This article was published on 16 April 2018
A group of Kiwi firms is heading to the US in June to get an exclusive look inside factories at the cutting edge of internet of things (IoT) in industry.
For most people the term ‘industrial revolution’ conjures up images of belching steam engines and grim Victorian factories.
In truth the industrialisation of the modern world happened in several phases, beginning with steam power at the end of the 18th century, through to mainstream use of electricity a hundred years later, and then the computer revolution of the 1980s when everything mechanical and analogue turned digital.
We are now experiencing the fourth industrial revolution, a fusion of technologies that is blurring the lines between the physical, digital and biological.
Thanks to advancements in robotics, artificial intelligence, autonomous vehicles and the internet of things (IoT) our societies and economies are evolving again. Just as businesses of 150 years ago had to adapt to electricity enabling mass production, today’s enterprises face the challenge of embracing what has been dubbed Industry 4.0 - using smart technologies and data to drive intelligent action in the physical world.
Knowing when and how to incorporate these new technologies into your business model isn’t easy, and supporting companies to adapt to Industry 4.0 is a priority for Callaghan Innovation in its role as New Zealand’s innovation agency. As part of this it has joined forces with EMA and the Manufacturers’ Network to lead the USA Manufacturing Trek – a mission of Kiwi firms heading to the Internet of Manufacturing Conference in Chicago on June 6-7, and to get an exclusive look inside factories at the cutting edge of IoT in industry, such as CNC machine tool maker Haas Automation.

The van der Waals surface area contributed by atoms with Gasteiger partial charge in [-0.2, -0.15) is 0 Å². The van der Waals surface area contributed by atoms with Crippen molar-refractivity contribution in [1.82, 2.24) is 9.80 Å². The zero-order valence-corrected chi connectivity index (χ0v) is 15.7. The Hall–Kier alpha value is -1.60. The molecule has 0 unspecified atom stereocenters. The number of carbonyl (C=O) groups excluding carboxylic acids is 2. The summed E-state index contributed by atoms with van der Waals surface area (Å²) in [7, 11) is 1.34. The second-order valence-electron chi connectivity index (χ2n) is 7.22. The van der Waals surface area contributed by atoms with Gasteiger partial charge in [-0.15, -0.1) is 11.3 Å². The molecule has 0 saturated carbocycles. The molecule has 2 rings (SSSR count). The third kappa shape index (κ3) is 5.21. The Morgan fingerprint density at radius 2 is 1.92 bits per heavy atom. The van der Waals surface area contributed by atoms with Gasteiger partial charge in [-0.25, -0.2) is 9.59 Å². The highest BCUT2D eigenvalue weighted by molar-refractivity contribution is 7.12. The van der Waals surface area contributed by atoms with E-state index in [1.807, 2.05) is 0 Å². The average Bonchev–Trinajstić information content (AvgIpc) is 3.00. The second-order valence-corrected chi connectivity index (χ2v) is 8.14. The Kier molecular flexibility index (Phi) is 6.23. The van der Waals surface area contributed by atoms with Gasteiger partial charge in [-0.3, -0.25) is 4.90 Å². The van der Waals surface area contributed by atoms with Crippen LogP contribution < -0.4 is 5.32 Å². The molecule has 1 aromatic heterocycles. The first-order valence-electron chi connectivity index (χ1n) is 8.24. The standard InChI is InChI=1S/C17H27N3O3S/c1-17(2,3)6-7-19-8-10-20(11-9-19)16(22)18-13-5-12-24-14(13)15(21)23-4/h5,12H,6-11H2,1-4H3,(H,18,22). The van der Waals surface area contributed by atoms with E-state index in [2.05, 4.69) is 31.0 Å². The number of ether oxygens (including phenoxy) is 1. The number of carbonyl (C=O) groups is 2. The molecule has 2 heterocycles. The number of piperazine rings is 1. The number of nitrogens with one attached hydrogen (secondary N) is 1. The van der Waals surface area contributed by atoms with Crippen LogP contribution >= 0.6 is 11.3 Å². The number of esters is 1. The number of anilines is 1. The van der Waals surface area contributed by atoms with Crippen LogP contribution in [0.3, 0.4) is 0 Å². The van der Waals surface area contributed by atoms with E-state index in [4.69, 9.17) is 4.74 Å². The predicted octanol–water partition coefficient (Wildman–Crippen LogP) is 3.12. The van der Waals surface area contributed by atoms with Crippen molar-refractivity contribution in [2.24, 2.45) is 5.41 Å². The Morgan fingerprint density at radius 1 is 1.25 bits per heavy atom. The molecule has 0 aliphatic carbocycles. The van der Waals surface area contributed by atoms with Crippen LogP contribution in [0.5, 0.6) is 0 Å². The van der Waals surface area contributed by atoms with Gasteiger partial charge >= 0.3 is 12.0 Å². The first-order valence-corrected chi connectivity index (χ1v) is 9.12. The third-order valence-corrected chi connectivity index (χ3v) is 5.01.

New Zealand companies are at the early stages of adopting Industry 4.0, Mike Burgess, senior policy analyst at EMA, says.
“Our members need to know what the manufacturing plant of the future looks like, what skills will be required, and what training they will need to develop for their workforces to adapt,” he says.
“There’s only so much you can learn from surfing websites. Nothing beats hands-on experience, talking to industry experts face-to-face and seeing how companies have implemented the new technologies.”
Philip Benson, operations manager at bronze alloys manufacturer AW Fraser, plans to head to Chicago to learn more about the practical applications of IoT. “For us it’s about a smart factory – using technology to gather, process and utilise information more efficiently.
“This is nothing new. Industry 4.0 is an evolution, rather than a revolution.”
Doing intelligent things with data in real time is creating whole new business models, says Nathan Stantiall, Callaghan Innovation’s business innovation adviser for manufacturing.
“An example is ‘servitisation’ – not selling the widget itself, but getting other forms of revenue from it,” Nathan says.
Aircraft engine manufacturer Rolls-Royce services its clients under a ‘power by the hour’ model, he says. Airlines do not own the engines, but pay for use and maintenance based on flying time. Meanwhile R-R utilises IoT technologies to collect and analyse huge volumes of data that enable it and the airlines to operate more efficiently.
While Germany is the leading proponent of Industry 4.0, it’s important for Kiwi companies to see how it’s being done in America, Nathan says. There it’s known as Industrial IoT or Internet of Manufacturing, with a focus beyond the factory.
“For example, your database might be connected to your customer or supplier’s database, so they get full visibility of stock and know exactly when to order,” Nathan says.
Firms ask him when they should implement Industrial IoT. “There is no right answer, but they should be starting now and experimenting with simple connections and data collection,” he says.
This article was first published in the April issue of the EMA Business Plus magazine.